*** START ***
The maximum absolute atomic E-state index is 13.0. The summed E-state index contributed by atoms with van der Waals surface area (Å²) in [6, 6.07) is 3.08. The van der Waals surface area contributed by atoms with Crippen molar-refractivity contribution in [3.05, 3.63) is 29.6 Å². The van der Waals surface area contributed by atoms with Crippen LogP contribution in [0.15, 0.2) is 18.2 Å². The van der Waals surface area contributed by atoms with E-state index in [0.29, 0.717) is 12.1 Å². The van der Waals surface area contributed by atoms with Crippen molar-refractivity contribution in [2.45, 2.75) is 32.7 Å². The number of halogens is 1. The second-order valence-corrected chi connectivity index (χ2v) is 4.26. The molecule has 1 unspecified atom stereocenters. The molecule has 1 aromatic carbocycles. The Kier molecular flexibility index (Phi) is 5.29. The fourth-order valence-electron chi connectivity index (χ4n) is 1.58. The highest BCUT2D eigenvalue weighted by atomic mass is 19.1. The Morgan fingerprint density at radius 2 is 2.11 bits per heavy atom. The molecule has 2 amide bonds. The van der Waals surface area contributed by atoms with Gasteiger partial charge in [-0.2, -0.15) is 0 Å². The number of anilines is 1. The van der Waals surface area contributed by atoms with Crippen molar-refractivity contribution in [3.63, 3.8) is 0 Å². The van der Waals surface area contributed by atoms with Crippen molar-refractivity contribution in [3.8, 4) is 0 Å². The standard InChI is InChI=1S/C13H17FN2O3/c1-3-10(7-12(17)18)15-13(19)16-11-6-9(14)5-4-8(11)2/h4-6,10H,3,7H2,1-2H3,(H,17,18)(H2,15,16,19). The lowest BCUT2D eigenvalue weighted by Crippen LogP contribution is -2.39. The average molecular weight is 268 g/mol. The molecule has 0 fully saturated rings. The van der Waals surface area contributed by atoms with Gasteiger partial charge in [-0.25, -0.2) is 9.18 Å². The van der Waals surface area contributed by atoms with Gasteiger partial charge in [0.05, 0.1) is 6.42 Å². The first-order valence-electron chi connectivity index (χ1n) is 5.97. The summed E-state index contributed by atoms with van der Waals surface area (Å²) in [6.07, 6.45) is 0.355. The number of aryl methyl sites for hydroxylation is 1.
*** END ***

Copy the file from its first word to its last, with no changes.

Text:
The maximum absolute atomic E-state index is 13.0. The summed E-state index contributed by atoms with van der Waals surface area (Å²) in [6, 6.07) is 3.08. The van der Waals surface area contributed by atoms with Crippen molar-refractivity contribution in [3.05, 3.63) is 29.6 Å². The van der Waals surface area contributed by atoms with Crippen LogP contribution in [0.15, 0.2) is 18.2 Å². The van der Waals surface area contributed by atoms with E-state index in [0.29, 0.717) is 12.1 Å². The van der Waals surface area contributed by atoms with Crippen molar-refractivity contribution in [2.45, 2.75) is 32.7 Å². The number of halogens is 1. The second-order valence-corrected chi connectivity index (χ2v) is 4.26. The molecule has 1 unspecified atom stereocenters. The molecule has 1 aromatic carbocycles. The Kier molecular flexibility index (Phi) is 5.29. The fourth-order valence-electron chi connectivity index (χ4n) is 1.58. The highest BCUT2D eigenvalue weighted by atomic mass is 19.1. The Morgan fingerprint density at radius 2 is 2.11 bits per heavy atom. The molecule has 2 amide bonds. The van der Waals surface area contributed by atoms with Gasteiger partial charge in [-0.2, -0.15) is 0 Å². The number of anilines is 1. The van der Waals surface area contributed by atoms with Crippen molar-refractivity contribution in [3.63, 3.8) is 0 Å². The van der Waals surface area contributed by atoms with Crippen molar-refractivity contribution in [3.8, 4) is 0 Å². The standard InChI is InChI=1S/C13H17FN2O3/c1-3-10(7-12(17)18)15-13(19)16-11-6-9(14)5-4-8(11)2/h4-6,10H,3,7H2,1-2H3,(H,17,18)(H2,15,16,19). The lowest BCUT2D eigenvalue weighted by Crippen LogP contribution is -2.39. The average molecular weight is 268 g/mol. The molecule has 0 fully saturated rings. The van der Waals surface area contributed by atoms with Gasteiger partial charge in [-0.25, -0.2) is 9.18 Å². The van der Waals surface area contributed by atoms with Gasteiger partial charge in [0.05, 0.1) is 6.42 Å². The first-order valence-electron chi connectivity index (χ1n) is 5.97. The summed E-state index contributed by atoms with van der Waals surface area (Å²) in [6.07, 6.45) is 0.355. The number of aryl methyl sites for hydroxylation is 1.